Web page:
The Lascaux Cave Paintings: Human Desire into Art

71+rCuw3oFLOn the 12th of September 1940, prehistoric paintings were discovered in Lascaux, France on cave walls and ceilings seen today as some 17,000 years old. “The cave was discovered by four teenage boys in September 1940 and was first studied by the French archaeologist Henri Breuil. It consists of a main cavern (some 66 feet [20 metres] wide and 16 feet [5 metres] high) and several steep galleries. Each is magnificently decorated with engraved, drawn, and painted figures, in all some 600 painted and drawn animals and symbols and nearly 1,500 engravings. The paintings were done on a light background in various shades of red, black, brown, and yellow. In places, a scaffolding was clearly used to reach high walls and the ceiling. Among the most remarkable pictures are four huge aurochs (some 16 feet [5 metres] long), their horns portrayed in a “twisted perspective”; a curious two-horned animal (misleadingly nicknamed the “unicorn”), perhaps intended as a mythical creature; red deer with fantastic antlers; numerous horses; the heads and necks of several stags (3 feet [almost 1 metre] tall), which appear to be swimming across a river; a series of six felines; two male bison; and a rare narrative composition, at the bottom of a shaft, that has been variously interpreted as a hunting accident or as a shamanistic scene.” (Britannica). The exact purpose of these paleolithic paintings is still not known. Evidence suggests that they were not simply decorations of living areas since the caves in which they have been found do not have signs of ongoing habitation, often located in areas with difficult access for early humans. Some theories hold that cave paintings may have been a way of communicating with others, while others ascribe religious or ceremonial purposes to them. So what could have been the ‘use’ of these images?

Prof. Suzanne Guerlac of University of California, Berkeley wrote a fascinating article in which she attempted to explain the role of the prehistoric images as seen from a cultural viewpoint: “The Lascaux cave, known as the Sistine Chapel of prehistoric art because of its stunning wall paintings, was discovered, quite fortuitously, in 1940. Opened to the public in 1948, it became the site of serious archaeologica1942279l study only in the early 1950s, with work carried out by l’Abbé Breuil, the most celebrated French paleontologist of the time. In 1952 Breuil published his monumental Quatre Cent Ans d’art pariétal, in which he developed his thesis concerning the magical power of prehistoric cave paintings, powers he explained in terms of primitive hunting rituals. Three years later Georges Bataille published Lascaux ou la naissance de l’art, in which he shifted Breuil’s interpretation toward a notion of religious transgression. (…) In Lascaux ou la naissance de l’art, Bataille puzzles over what he takes to be a certain lack of interest in the prehistoric cave on the part of specialists. Is it, he asks, pudeur that inhibits a return to this “place of our birth”—a fear of regression, perhaps?” (Suzanne Guerlac, ‘The Useless Image: Bataille, Bergson, Magritte’, Representations, Vol. 97, No. 1, Winter 2007).  At the time of writing his book, Bataille noted the lack of knowledge and of interest by specialists in the Lascaux cave paintings. From a historical point of view, their discovery  in 1940 coincided with the cruelest war seen by humanity: with its machines of death, Auschwitz, then Hiroshima, so Bataille tied to find through Lascaux a moment of unifying harmony. He also reached beyond disciplinary fragmentation to imagine a moment when thought was universal.  Bataille’s reflections on the possible origins of humanity coincide with the intensified threat of its possible extinction.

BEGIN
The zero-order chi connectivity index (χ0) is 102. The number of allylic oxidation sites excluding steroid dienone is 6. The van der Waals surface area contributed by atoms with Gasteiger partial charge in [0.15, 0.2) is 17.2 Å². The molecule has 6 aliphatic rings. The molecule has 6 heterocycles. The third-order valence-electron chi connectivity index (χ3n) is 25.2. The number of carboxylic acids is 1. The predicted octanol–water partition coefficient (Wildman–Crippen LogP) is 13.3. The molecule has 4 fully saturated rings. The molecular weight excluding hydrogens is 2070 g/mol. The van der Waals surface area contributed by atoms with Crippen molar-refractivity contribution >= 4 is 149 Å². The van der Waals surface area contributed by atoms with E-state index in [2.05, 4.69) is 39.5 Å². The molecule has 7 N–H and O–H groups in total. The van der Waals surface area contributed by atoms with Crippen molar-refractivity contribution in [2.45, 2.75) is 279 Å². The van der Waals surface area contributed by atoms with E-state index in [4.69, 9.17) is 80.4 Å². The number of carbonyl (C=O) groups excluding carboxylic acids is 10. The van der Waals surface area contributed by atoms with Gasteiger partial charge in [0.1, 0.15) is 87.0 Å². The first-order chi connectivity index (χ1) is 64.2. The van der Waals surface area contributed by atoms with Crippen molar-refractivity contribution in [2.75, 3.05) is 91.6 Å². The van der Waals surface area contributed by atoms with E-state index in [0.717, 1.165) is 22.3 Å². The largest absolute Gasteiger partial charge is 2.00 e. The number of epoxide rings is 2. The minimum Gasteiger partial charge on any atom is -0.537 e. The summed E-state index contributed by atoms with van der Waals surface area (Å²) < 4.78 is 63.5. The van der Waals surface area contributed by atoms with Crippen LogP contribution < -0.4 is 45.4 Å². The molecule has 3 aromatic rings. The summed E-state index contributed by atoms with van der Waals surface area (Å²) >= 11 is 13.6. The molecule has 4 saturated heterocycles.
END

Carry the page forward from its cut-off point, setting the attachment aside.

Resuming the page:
For a cultural historian, the enigmatic motivations which gave birth to these ancient pictures remains. There is a theory that they had no use at all, except that of capturing a mental projection of their prehistoric creators, perhaps a visual reflection of their desires. This was an outward projection of their inner world. Guerlac writes that, “If primitive artists could paint animals so convincingly (indeed Norbert Aujoulat admires the “uncommon mastery of motion and perspective” of Lascaux’s cave paintings, as well as their precision of detail), why did they not produce comparable images of themselves? (…) The act of making art implies a passage from nature to culture. (…) In the Lascaux cave, the figural image addresses us from the depths of time, performing its “endless survival” 51oBN19il-Luntil it reaches us. It is through this address that the primitive “beast” becomes an artist, entering into history and culture. (…) Bataille claims the cave images were useless because they were created from desire, not for some instrumental (or ritual) purpose; this is what makes them art. In the second place these images are useless because they do not tell us what we want to know.” (Suzanne Guerlac). In modern Western art, Surrealist artists such as Rene Magritte went against modernist abstraction which was fashionable in the first half of the 20th century, arguing that painting was fundamentally an art of resemblance. Yet, the latter was not a mimetic relation between an image and a model, such as in realist art, but an act of visual thought. Far from being copies of reality, Magritte’s seemingly figurative works were projections of his imaginative mind. “The images I paint,” he wrote, “show nothing except what I have thought” (Ecrits, 689). It may equally be argued that the Lascaux cave men and women painted images as a way to express what they were feeling at the time, what they had observed in their life, and possibly what they desired in their primitive existence on earth.